14Now in the days of wheat harvest Reuben went and found mandrakes in the field, and brought them to his mother Leah. Then Rachel said to Leah, “Please give me some of your son’s mandrakes.” 15But she said to her, “Is it a small matter for you to take my husband? And would you take my son’s mandrakes also?” So Rachel said, “Therefore he may lie with you tonight in return for your son’s mandrakes.” 16When Jacob came in from the field in the evening, then Leah went out to meet him and said, “You must come in to me, for I have surely hired you with my son’s mandrakes.” So he lay with her that night. 17God gave heed to Leah, and she conceived and bore Jacob a fifth son. 18Then Leah said, “God has given me my wages because I gave my maid to my husband.” So she named him Issachar. 19Leah conceived again and bore a sixth son to Jacob. 20Then Leah said, “God has endowed me with a good gift; now my husband will dwell with me, because I have borne him six sons.” So she named him Zebulun. 21Afterward she bore a daughter and named her Dinah.

If you still think the Bible is boring then your not reading it! So, as you can see there are clear biblical examples of the social issues with surrogacy.

As for the ancient’s ready appeal to fertility Gods, such as: Ishatar (Assyria/Babylonia), Asherah (Ugaritic), Baal (Canaanite), Artemis (Greek), God clearly condemned this behavior….because God wanted to be their source of trust. Below are some examples of the ancient fertility idols.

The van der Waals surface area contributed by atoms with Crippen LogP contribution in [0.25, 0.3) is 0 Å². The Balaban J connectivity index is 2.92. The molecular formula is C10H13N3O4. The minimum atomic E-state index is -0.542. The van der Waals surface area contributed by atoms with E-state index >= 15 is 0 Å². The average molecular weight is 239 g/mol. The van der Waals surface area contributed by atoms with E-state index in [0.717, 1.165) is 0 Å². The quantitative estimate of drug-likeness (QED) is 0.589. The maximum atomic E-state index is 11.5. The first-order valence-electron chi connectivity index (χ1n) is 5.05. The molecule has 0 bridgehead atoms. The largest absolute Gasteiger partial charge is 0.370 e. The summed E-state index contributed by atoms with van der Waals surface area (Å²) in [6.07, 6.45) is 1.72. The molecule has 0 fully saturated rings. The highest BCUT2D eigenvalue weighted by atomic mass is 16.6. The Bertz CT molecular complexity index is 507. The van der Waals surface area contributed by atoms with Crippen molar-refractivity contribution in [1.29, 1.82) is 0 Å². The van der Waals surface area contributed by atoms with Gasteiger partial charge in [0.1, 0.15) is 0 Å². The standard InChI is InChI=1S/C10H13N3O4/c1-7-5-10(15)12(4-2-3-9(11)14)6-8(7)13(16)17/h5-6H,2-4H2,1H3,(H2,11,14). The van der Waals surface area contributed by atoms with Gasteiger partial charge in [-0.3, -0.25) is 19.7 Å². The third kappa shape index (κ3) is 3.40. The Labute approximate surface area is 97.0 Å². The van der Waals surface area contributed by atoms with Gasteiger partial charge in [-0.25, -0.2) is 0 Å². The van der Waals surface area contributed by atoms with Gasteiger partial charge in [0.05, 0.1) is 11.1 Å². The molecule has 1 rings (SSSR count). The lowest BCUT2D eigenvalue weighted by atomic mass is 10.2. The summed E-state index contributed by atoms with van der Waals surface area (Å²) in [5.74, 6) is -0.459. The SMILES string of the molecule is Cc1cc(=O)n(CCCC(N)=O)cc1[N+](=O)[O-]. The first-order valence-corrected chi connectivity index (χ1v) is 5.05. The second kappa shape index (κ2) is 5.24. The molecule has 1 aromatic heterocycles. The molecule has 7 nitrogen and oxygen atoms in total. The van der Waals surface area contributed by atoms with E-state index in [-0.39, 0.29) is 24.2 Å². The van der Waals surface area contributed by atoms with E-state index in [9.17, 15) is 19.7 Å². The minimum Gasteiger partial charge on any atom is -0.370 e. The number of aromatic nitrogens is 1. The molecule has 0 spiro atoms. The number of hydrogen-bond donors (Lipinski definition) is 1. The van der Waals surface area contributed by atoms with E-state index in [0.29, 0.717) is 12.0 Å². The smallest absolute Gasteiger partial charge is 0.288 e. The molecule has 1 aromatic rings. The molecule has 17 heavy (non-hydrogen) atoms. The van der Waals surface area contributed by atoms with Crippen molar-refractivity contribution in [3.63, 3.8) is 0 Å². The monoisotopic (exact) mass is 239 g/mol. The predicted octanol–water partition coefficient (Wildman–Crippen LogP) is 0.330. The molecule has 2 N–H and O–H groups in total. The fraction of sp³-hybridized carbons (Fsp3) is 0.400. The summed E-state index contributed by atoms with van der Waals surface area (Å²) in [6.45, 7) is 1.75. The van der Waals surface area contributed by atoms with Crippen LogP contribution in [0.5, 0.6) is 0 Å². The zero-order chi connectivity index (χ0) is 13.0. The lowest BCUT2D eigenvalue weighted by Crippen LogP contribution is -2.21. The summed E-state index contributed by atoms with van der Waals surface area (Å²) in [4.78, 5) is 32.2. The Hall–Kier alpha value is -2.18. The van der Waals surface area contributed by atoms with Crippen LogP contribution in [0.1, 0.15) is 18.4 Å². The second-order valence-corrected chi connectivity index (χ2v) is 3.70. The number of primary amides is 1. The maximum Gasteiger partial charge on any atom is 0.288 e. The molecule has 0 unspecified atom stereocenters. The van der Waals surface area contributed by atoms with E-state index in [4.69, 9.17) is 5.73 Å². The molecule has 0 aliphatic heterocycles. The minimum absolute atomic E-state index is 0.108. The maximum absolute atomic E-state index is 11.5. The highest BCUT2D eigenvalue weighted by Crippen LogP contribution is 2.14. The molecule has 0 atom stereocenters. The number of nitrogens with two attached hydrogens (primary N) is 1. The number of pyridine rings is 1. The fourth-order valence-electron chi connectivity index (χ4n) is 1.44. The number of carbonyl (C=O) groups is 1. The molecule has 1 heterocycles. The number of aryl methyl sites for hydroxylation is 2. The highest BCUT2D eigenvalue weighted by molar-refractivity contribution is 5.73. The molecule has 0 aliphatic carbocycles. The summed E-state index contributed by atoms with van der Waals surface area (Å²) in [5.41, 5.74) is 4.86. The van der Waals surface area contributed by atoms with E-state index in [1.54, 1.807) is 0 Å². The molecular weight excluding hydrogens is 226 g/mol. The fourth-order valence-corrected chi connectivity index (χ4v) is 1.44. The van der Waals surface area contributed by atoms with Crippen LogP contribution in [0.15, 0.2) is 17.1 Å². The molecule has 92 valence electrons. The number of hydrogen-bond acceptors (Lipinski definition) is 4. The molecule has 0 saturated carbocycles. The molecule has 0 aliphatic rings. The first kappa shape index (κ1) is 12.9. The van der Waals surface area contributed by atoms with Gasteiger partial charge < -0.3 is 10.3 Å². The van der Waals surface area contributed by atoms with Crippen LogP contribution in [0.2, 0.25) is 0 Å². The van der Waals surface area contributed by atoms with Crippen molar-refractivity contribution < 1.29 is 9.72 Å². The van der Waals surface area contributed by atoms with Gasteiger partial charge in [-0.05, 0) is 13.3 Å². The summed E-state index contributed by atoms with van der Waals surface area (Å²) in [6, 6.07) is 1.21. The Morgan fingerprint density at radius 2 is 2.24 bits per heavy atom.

Fertility Statue

cutting down the asherah pole     Ishtar Queen of Heavenfertility goddess

This was one of the reason’s why the 1st commandment was such a difficulty for people.  It meant that those who were barren were now also hopeless unless God provided. To compound the issue, in ancient culture child bearing is a source of identity and fulfillment. The question for those who cannot conceive is: is it your desire or God’s desire to have children? If God is calling you to have children, are you willing to depend on the Lord to provide? That was God’s real issue with Israel. They refused to trust in Him.

Now lets talk about the modern technology. How should we understand things like Artificial Insemination, In Vitro, genetic material donation, or others? Let’s discuss each one here separately.

Options for conceiving a child with technology

1. Artificial Insemination

This is the the process of having a doctor take the sperm and inject it into the vaginal canal or Fallopian tube; thereby creating a blind date between the egg and the sperm in hopes that they conceive an embryo.

One of the benefits of this method, for a Christian, is that it still uses only the natural genetic material from the parents. So the child is 100% a product of natural conception and child birth.

The only caution is that this process can easily separate reproduction from God’s design for reproduction, I.E. SEX. What happens in the relationship when sex is no longer a joyful experience but only a disappointment? What happens if one partner begins to refuse to have sex because it is no longer valuable since no offspring will come from it? Sex is much more than a reproductive event but at the same time it is God’s design for reproduction. The other danger is that perhaps we may be superseding God’s will for our lives in seeking alternative means.

2. In Vitro

In Vitro is different because the sperm and the egg(s) are placed in a laboratory dish and then conception is either assisted via injection or a natural meeting. In this method 5 or more embryos are created. An embryo is the earliest stage of life, where the egg is fertilized by the sperm and has lived long enough to survive the transfer process. Most are done after only a few days.

carnegie Stages of embryo fetus developement

Human fetus 10 weeks therapeutic abortion